I know it's a bit late, but Dr. Sighted and I just finished watching Parks and Recreation on Netflix and I cannot imagine how Ron Swanson isn't everyone's favorite everything.  It's a strange sort of wistfulness when you complete a series, a termination of a universe (or, Indiana town on an Indiana night) for which there is nothing further.  Like when you get to the the end of your fruit by the foot.  That's what we watched when we are together.  Well, I got a pass to watch them without her initially, but once I started enjoying them, she wanted in on the action too.  It's really better, so that when I say, "This is *litrally* the best animal cracker I have ever eaten."

She, though, is closing in on home plate on a show all her own -- Pretty Little Liars.  I catch a few episodes here and there (maybe 30%?) and this show is bonkers.  Every show has a little bit of the "if any single episode happened to somebody it would be the most intense year of your life" every week, but this is in Grey's Anatomy territory.

Describing the plot is basically impossible.  So, I guess I'll put a spoiler warning here, but honestly, I have no idea if these will count or not because the whole experience is like a soap opera taking place on a zany murder mystery inside of an after school special.  There's the pretty one who is kind of dumb, the pretty one who is really smart, the pretty one who is making risky decisions with her future and the pretty lesbian.  It's not called Ugly Little Liars, after all.  Oh, and the lesbian one is multiracial.

Four high school girls are being harassed by what amounts to basically a Bond villain.  The bad guy knows everything about them, can be anywhere, has unlimited money and is super clever.  The biggest thing difference is that while we know that Blofeld wants to hijack nuclear weapons to ransom the world for lots of dollars, the bad guy in this show has no discernible motive -- since there are like four different bad guys, I think -- or sense of proportion.

The main characters begin likable and sympathetic, but as the story progresses, that stops being true.  This conceit can't last forever.  They are in high school, after all, and I'm pretty sure they were stressing over college at one point, and eventually they won't be pretty little liars anymore.  Then the show will make even less sense.  But Dr. Sighted will see it through to the end, and, consequently, so will I.  This universe feels different than Pawnee, though, and not just because it is still going on.  Pawnee was populated by likable people with credible motives.  Rosewood feels like just an excuse to put pretty people on camera together looking vulnerable.  Which, I guess, is the kind of thing that people like to binge watch.

Saturday, July 11, 2015


Not long ago I discovered a podcast called James Bonding (which, when you search for it delightfully causes this to come up also [note: I do not endorse that service]) which has reawoken my interest in the movie franchise.  So I am rewatching the ones with which I am not as familiar as I used to be and the ones I just like watching.  I've mentioned my fandom of podcasts before, but these are like listening to fans talk about things they like.  I am convinced that every sports broadcast would be improved by simply having two well informed fans of one of the teams that have some chemistry call the game, because like 97% of the announcers are worse than having your county council replaced by an aggressive race of crab people that outlaws butter.  (Brent Musburger, you're in that 3% you magnificent bastard.)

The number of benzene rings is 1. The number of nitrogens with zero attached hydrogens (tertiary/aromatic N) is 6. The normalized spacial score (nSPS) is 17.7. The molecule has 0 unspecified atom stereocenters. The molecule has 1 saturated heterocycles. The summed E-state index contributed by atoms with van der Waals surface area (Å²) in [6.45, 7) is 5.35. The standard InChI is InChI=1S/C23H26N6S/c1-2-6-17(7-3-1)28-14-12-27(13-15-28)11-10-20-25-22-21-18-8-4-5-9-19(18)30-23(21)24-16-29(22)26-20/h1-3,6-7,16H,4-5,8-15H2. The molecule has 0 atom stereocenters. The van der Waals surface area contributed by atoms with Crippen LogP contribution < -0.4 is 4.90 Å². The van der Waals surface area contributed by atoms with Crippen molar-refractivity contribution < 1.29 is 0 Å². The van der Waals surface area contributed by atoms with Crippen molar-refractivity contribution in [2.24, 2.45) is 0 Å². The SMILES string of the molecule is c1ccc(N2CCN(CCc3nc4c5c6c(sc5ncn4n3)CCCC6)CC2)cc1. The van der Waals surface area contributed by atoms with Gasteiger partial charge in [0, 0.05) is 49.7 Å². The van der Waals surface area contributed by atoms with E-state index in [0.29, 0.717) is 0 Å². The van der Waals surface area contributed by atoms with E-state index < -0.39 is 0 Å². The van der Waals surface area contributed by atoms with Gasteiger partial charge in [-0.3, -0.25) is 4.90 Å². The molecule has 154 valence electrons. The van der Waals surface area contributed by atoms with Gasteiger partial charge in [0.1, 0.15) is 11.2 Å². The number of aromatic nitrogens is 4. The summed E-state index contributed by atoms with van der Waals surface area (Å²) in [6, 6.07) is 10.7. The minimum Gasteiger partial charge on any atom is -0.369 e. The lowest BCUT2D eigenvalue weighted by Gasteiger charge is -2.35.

Anyway, there are all kinds of comedians who talk about finding henchmen and talking about how incompetent they are in movies like this, and I have all those same questions.  But mostly, as an engineer, the questions that keep coming up for me as a I watch an army of technicians sit quietly at their workstations helping Stromburg in The Spy Who Loved Me end humanity are more about procurement.  There's a scene late in the movie where the henchmen are all wearing custom made Stromburg navy uniforms.  Where'd they come from?  Somebody had to make those.

Also, the plot of this movie hinges on a lot of big machines -- an underwater lair, the largest cargo ship in the world, and all sorts of vehicles that are blown up -- that have to come from somewhere.  And while they do establish early in the movie that he's one of the richest men in the world, helicopters are still expensive.  Another one of the in jokes is that the Russians know a lot about what the English are doing, and vice versa, but the bad guy has a secret submarine swallowing and underwater mansion including underwater aquarium, which makes sense, I guess.  I just can't believe that there isn't some chatty pipefitter who might mention at the local watering hole that he's working on a project that is just bananas.

Don't get me wrong, though -- I love these movies.  I own all of them (even Die Another Day) and this sort of supervillainous silliness is part of what makes it great.  I just wish I could be in the room when the writers were trying to explain to Cubby Broccoli just how they could fit two missiles plus 007's and XXX's luggage into a Lotus Esprit.  But, to quote Larry Miller in episode 22, "I don't know why Ursula Andress comes out with a knife.  Who cares!  It works."

Thursday, January 17, 2013